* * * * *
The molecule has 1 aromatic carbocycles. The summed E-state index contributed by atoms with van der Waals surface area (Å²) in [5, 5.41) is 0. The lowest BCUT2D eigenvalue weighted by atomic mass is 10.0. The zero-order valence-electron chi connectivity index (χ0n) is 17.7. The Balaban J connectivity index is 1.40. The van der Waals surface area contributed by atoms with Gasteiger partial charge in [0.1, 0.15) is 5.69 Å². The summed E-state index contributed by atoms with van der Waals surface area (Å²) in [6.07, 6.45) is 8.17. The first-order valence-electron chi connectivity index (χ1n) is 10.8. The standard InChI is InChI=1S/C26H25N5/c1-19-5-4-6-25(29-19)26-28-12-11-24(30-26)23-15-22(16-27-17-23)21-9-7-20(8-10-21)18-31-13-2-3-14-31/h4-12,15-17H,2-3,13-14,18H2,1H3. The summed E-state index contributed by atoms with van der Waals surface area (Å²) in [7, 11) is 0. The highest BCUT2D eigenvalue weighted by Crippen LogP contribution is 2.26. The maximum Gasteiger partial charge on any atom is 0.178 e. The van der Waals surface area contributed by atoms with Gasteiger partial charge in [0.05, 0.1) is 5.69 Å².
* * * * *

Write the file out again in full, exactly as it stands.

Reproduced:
The molecule has 1 aromatic carbocycles. The summed E-state index contributed by atoms with van der Waals surface area (Å²) in [5, 5.41) is 0. The lowest BCUT2D eigenvalue weighted by atomic mass is 10.0. The zero-order valence-electron chi connectivity index (χ0n) is 17.7. The Balaban J connectivity index is 1.40. The van der Waals surface area contributed by atoms with Gasteiger partial charge in [0.1, 0.15) is 5.69 Å². The summed E-state index contributed by atoms with van der Waals surface area (Å²) in [6.07, 6.45) is 8.17. The first-order valence-electron chi connectivity index (χ1n) is 10.8. The standard InChI is InChI=1S/C26H25N5/c1-19-5-4-6-25(29-19)26-28-12-11-24(30-26)23-15-22(16-27-17-23)21-9-7-20(8-10-21)18-31-13-2-3-14-31/h4-12,15-17H,2-3,13-14,18H2,1H3. The summed E-state index contributed by atoms with van der Waals surface area (Å²) in [7, 11) is 0. The highest BCUT2D eigenvalue weighted by Crippen LogP contribution is 2.26. The maximum Gasteiger partial charge on any atom is 0.178 e. The van der Waals surface area contributed by atoms with Gasteiger partial charge in [0.05, 0.1) is 5.69 Å².